Lomography has built its brand on rejuvenating what some would call outdated forms of photography, and its latest camera doesn’t do anything to rock that particular boat.
Aptly named, the Lomo’Instant Wide is an instant camera that uses Fujifilm’s Instax Wide film; its photos pop out as soon as you’ve taken them and develop in a matter of minutes. The “Wide” in its name isn’t a reference to the lens’ focal length, which is equivalent to 35mm and about as close to “normal” as you can get, but to the fact that the photos it produces are landscape rather than portrait in format.
Unusual? Sure, but this instant camera is no mere gimmick.
Pulling the Lomo’Instant Wide out of its box for the first time, you’re struck by its size. This a large, hefty camera, even by Lomography standards. It needs to have the necessary space for a bulky instant film cartridge and the mechanisms that push each exposure out of the camera after a shot. You’ll almost certainly want a decent, roomy bag if you’re going to carry it around all day.
As for its styling and build quality, it’s something of an acquired taste. I personally think it possesses a certain utilitarian retro charm, as well as a more solid construction than the half dozen or so Lomo cameras I’ve encountered in the past (while still being almost 100% made of plastic).
A lot of people who saw me using it, however, felt the need to point out that it was huge and ugly. Probably because you rarely see anyone taking photos with a camera this size outside of a studio. Anyway, you can look at the pictures and decide if you agree with me or come down on the side of the detractors.
You don’t have to buy the Instax Wide film from Lomography’s web or brick-and-mortar stores – in fact, it’s available on Amazon in packs of two (20 shots in total) for £13.99. Which means you’re paying around 70p per shot. You’ll also need four AA batteries – and neither they nor the film come in the box with the camera.
Despite its heft, the Lomo’Instant Wide is more user-friendly than previous Lomography cameras I’ve tried. That’s partly down to the fact that it uses instant film and the instant gratification that goes along with that, but it also has a lot to do with its automatic exposure setting.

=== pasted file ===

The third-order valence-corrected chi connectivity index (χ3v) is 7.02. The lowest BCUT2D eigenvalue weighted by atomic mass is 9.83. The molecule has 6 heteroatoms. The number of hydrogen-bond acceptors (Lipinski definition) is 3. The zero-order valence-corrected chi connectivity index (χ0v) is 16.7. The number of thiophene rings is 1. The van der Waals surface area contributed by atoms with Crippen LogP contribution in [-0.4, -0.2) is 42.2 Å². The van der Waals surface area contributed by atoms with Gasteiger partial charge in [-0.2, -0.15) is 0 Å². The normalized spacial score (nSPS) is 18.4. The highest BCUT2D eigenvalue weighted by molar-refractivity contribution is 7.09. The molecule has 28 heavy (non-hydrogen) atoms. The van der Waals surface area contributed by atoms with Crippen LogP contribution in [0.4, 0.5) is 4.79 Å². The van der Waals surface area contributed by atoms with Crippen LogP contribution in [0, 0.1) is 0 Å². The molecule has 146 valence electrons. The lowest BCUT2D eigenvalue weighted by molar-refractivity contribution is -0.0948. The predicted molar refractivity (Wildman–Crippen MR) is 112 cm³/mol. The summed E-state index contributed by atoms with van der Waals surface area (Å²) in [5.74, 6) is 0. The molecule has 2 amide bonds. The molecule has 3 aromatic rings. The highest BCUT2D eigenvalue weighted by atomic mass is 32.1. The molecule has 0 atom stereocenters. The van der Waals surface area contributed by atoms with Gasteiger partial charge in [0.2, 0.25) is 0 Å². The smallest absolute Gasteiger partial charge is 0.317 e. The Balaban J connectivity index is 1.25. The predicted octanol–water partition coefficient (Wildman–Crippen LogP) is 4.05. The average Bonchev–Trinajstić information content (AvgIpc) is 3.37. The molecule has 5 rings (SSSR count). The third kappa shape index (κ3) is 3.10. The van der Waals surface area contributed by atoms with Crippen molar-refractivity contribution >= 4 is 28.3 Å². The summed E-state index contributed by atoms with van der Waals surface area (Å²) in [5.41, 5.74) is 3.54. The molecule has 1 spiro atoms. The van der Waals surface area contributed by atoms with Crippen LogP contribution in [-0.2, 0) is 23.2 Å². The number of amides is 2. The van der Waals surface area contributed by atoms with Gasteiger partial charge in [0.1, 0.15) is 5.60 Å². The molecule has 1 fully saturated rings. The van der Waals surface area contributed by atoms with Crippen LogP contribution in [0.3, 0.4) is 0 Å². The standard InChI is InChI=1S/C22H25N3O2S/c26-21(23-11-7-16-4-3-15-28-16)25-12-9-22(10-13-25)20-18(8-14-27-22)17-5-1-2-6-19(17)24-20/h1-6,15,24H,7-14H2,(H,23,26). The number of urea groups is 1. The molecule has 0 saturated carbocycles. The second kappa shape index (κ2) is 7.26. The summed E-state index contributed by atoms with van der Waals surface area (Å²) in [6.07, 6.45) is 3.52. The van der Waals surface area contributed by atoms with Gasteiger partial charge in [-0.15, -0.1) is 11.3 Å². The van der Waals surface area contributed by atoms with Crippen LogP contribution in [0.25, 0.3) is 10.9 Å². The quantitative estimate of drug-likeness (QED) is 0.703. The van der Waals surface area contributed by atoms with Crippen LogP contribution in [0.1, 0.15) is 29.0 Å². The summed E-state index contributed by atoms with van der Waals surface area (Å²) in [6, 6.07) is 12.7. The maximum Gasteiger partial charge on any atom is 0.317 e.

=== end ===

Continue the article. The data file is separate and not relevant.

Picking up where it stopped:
Generally, Lomography cameras require you to use your knowledge and judgement to work out if a shot will be exposed correctly – you know, depending on the sensitivity of the film you’re using, the amount of available light, the aperture setting etc – but this one is designed to take much of the guess work out of it. Flick the rear switch to “A” and it’ll go fully automatic, taking a measurement of the ambient light and controlling the shutter speed to suit the conditions.
It’s not foolproof, of course – and you’ll still need to use the flash when shooting indoors and at night. I also found that the Lomo’Instant Wide tended to overexpose; usually, this could be counteracted by flicking the exposure compensation to its “-1” setting. At times though, for instance when I was outdoors on a sunny day, I found it difficult to get a picture that wasn’t totally blown out.
Instax Wide film is 800 ISO, so fairly sensitive, but sometimes pictures exposed correctly and at others they didn’t – so in my opinion the camera can’t be totally relied on to expose properly using its automatic mode.
You can also shoot using two other settings on the mode dial. “B” is bulb mode, which keeps the shutter open for as long as you hold down the shutter release button – useful for light painting. And there’s also “1/30” mode, which shoots at a fixed shutter speed of 1/30 of a second. There’s a button for switching the flash on and off, and also an “MX” button for taking multiple exposures – tap it and you can overlay several exposures on a single image.
Add in the optional lens attachments (allowing for wider angle shots and close-ups), not to mention the lens cap which doubles as an infrared remote shutter control, and you’ve got a camera that gives you a fair bit of creative freedom with your images.
There’s a manual focus too, as with all Lomo cameras, and if you shoot subjects at the minimum focus distance of 60cm you can achieve a slight short depth-of-field effect, depending on the lighting conditions (in bright light, the camera sets its aperture to f/22 and that puts everything in sharp focus).
Image quality? Well, this is a (relatively) cheap analogue camera that spits out small 99mm x 62mm prints, so it doesn’t deliver anything on par with even the most basic of DSLRs. However, this is analogue photography, which means there’s a near-indescribable difference to the images’ tone from what you'd get on a digital print. There’s just a clarity to skintones and lighting that often seems to be lacking in straight-from-the-camera digital JPEGs.
Lomography Lomo'Instant Wide verdict
Of course, you probably don’t buy an instant camera for its true-to-life image quality as much as for its immediacy and fun factor, and here the Lomo’Instant Wide excels. Bring it on a night out and it’s guaranteed to provide a few laughs as you pass it around and view your snaps moments after taking them.
No, it’s not a particularly great camera for anything beyond snapshots and portraits, and I found its outdoor daytime performance to be generally unimpressive. But now that I’ve sent the Instant Wide back to its makers, I’ve found myself missing its analogue charms.
In short, this is Lomography’s most accessible camera in a long time. That'll do for us.